Click here to see the video of the inauguration

The event ended with a lot of singing and dancing and smiles all around – which says volumes for the success of the initiative. Here are some thoughts on how this could be leveraged into a sustained effort:

  • At least five more such centres of high quality need to be set up, and ensure jobs to students after their training.
  • Quality can be pursued by identifying, upgrading and refining existing skills. This depends entirely on the efficiency of the tutors.
  • Periodic training spread over one or two days must be given to develop key people from the centre to take the initiative forward. They should be competent in working both on GNU / Linux and Windows
  • A six-month curriculum with all the exercises tried out, should be put in place
  • Periodic reviews and tests to informally measure progress and keeping on track should be followed
  • Since learning is participatory in computer education, teachers are needed only as guides; its access to computers that is more important. More participation from generous donors (who can either pump in cash or donate computers) is therefore required to ensure the same.
  • Society needs to trust and work with so called lesser qualified people. For the demo, it was Saraswathi and Mani, two people from the community who were trained to give training to others, who ran the whole show.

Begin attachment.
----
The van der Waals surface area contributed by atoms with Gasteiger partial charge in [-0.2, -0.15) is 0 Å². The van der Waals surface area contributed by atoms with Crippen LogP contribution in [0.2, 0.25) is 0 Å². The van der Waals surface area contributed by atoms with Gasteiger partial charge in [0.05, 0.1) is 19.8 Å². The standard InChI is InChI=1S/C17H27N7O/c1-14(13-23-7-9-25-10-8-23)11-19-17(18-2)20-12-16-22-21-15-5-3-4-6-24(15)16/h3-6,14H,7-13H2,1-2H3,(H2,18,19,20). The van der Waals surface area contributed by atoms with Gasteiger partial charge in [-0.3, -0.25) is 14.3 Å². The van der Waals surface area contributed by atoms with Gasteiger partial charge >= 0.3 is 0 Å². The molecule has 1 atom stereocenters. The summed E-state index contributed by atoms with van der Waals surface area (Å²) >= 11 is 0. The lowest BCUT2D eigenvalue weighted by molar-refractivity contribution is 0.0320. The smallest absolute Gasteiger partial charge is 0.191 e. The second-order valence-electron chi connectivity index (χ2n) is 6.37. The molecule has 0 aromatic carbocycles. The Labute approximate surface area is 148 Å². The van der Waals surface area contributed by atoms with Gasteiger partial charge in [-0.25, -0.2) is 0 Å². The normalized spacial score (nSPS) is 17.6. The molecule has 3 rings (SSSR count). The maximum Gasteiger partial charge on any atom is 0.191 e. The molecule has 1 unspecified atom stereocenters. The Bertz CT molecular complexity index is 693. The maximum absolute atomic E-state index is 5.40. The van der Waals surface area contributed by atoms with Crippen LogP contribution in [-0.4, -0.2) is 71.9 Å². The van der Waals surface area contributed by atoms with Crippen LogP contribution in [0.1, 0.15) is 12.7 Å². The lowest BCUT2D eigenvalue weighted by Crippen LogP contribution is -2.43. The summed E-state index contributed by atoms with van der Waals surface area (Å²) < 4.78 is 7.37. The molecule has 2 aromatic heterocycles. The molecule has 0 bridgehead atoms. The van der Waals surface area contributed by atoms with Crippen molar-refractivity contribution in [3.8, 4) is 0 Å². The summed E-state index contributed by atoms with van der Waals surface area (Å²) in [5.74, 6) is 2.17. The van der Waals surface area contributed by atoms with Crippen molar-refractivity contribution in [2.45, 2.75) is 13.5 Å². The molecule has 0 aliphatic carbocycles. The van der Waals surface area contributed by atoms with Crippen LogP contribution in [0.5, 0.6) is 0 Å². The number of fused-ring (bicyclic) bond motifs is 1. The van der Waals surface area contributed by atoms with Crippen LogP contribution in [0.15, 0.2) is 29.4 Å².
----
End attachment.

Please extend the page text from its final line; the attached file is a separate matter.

• Volunteers like Pulkit Parikh, Karthik Shanmugam and Balaji Kutty who are undaunted by red-tape, and have the zeal to get things done at all times. Activists like Geetha Menon and Haridass should be in the forefront to enthuse and involve these volunteers.

This is account of a volunteer tutor, Pulkit Parikh:

    It was very heartening to see that this well-planned and smoothly carried out event had precious little contribution from the AID volunteers. It was almost entirely conceived and organized by the kids, led by Saraswati and Mani, the community volunteers. They have done a remarkably good job in passing on the knowledge from the AID volunteers to the (younger) children, and deserve more accolades than anyone involved with the centre.
    To round off the evening, Mani showed the guests what all they had learnt so far. Seeing his perpetual curiosity to learn and zealous attitude towards life, you would never imagine that he is crippled. Few months back, I went to these people with a view to teaching them. Sitting here today, I feel I have learnt more than taught.

    Working with this community has also given us first-hand insights on what it is like to bend your back for 10 hours a day, for less than 100 bucks. Whether you are for capitalism or socialism, you can’t deny that these daily wage labourers deserve better. Thus, it is important to keep the bigger picture in front of us at all times and continue to fight for better wages and strive for better public health and education systems.

 

References
1. GNU – a computer operating system composed entirely of free software
2. Stallman – the founder of GNU Project and Free Software Foundation